But though the major part of Anagarika Dharmapala's tremendous energy was expended for the revival of Buddhism in India, it would be a mistake to assume that his interests and activities could be limited to any one country or continent. Not only upon India, but upon Ceylon, and upon the Buddhist movements in Europe and America, he left indelibly the imprint of his spiritual genius and missionary zeal. He was the first Buddhist preacher of modern times to girdle the globe with the Message of the Master. His outlook was international. He towered above differences of sect and nationality, and created by the labours of four decades an international and non-sectarian Buddhist organization which still vibrates with the energy imparted to it by the personality of the Founder.

The picture which Anagarika Dharmapala's life presents to us is indeed a noble and inspiring one. Unflagging in his efforts to propagate the Dharma, fearless in the advocacy of Truth, unsparing in his condemnation of vice and hypocrisy wherever he found them; spotlessly pure in his life; burning with unquenchable enthusiasm for the sacred cause to which he had dedicated every beat of his heart and every breath of his nostrils; overflowing with maitri for the poor and oppressed; filled with a compassion that was almost agony for the misery and wretchedness of human life; striving and struggling every day of his life for moral and spiritual perfection, - until his death in 1933 Anagarika Dharmapala indeed bestrode the Buddhist world 'like a Colossus'. His words rolled like thunder over the somnolent heads of his co-religionists and roused them from the sleep of ages. For nearly fifty years his actions were series of lightning flashes which illumined the darkness of Buddhist Asia. His fiery spirit felt that one life was all too short for the accomplishment of the great task which he had set himself, and before he died he vowed that he would be reborn twenty-five times for the propagation of the Lord Buddha's Dharma. May his aspirations be fulfilled! Meanwhile, the work lies in our hands, and as we celebrate the Birth Anniversary of one of the noblest souls that have ever walked this earth, let us all, members and friends of the organization which he founded, and for which he sacrificed so much, resolve that we shall best carry on his work by following his example.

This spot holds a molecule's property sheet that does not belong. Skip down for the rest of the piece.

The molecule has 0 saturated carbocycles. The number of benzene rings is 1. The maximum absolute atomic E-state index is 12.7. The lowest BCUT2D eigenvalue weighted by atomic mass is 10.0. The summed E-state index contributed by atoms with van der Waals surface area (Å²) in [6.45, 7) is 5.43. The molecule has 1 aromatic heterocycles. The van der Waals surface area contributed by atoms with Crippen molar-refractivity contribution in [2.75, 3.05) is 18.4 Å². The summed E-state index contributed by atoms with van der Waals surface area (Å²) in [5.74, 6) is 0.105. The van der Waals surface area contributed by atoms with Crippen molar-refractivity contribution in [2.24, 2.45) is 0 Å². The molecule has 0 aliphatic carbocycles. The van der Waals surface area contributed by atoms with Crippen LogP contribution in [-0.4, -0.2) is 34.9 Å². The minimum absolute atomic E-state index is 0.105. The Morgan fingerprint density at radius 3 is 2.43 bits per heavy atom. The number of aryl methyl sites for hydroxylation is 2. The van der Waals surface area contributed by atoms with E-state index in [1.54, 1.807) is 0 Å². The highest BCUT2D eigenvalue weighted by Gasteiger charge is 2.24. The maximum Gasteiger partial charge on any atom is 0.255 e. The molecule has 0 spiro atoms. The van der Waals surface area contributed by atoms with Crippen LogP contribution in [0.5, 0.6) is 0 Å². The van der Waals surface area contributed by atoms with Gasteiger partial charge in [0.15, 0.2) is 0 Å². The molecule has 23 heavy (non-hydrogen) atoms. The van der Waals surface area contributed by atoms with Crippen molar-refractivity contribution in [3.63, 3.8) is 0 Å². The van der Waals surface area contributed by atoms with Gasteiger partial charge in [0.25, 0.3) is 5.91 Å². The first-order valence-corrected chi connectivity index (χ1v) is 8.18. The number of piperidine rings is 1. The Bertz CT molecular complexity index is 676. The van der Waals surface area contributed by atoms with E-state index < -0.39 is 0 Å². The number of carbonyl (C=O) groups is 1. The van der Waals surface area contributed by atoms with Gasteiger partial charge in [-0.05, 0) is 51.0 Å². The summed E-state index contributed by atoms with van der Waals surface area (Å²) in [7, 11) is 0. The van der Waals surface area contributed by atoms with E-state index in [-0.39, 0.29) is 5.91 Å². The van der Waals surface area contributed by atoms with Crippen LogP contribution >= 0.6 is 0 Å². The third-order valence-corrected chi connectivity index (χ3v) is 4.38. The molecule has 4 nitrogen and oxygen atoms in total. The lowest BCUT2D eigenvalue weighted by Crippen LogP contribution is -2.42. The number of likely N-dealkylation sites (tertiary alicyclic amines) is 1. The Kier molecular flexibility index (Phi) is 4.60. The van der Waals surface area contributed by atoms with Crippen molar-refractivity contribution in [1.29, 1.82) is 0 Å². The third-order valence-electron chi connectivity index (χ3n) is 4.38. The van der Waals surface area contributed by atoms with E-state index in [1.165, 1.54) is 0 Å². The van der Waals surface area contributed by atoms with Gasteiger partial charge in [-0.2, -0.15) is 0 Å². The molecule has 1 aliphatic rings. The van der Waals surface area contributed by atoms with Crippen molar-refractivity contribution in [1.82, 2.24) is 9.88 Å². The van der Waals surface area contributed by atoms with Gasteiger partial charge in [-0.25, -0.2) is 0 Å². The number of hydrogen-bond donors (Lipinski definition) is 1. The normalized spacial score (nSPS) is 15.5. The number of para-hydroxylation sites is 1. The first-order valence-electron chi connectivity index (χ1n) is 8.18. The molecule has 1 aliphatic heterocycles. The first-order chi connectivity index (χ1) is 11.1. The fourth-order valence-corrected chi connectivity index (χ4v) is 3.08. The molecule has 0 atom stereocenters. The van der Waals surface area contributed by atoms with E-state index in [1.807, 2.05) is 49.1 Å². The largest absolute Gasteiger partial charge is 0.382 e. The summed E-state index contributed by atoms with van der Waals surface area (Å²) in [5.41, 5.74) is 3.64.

No celebration of Anagarika Dharmapala's Birthday would be complete without an equally grateful remembrance of his great patroness, Mrs. Mary E. Foster of Honolulu, and he himself directed that her Birthday should be celebrated at the same time as his own. Without the unparallelled benefactions of this large-hearted lady, whose donations totalled no less than one million rupees, it is doubtful whether even the Anagarika could have accomplished for Buddhism as much as he did. On September 17th, therefore, we honour them both, and hope that the remembrance of their lives may stimulate all Buddhists and all friends of Buddhism to noble endeavours.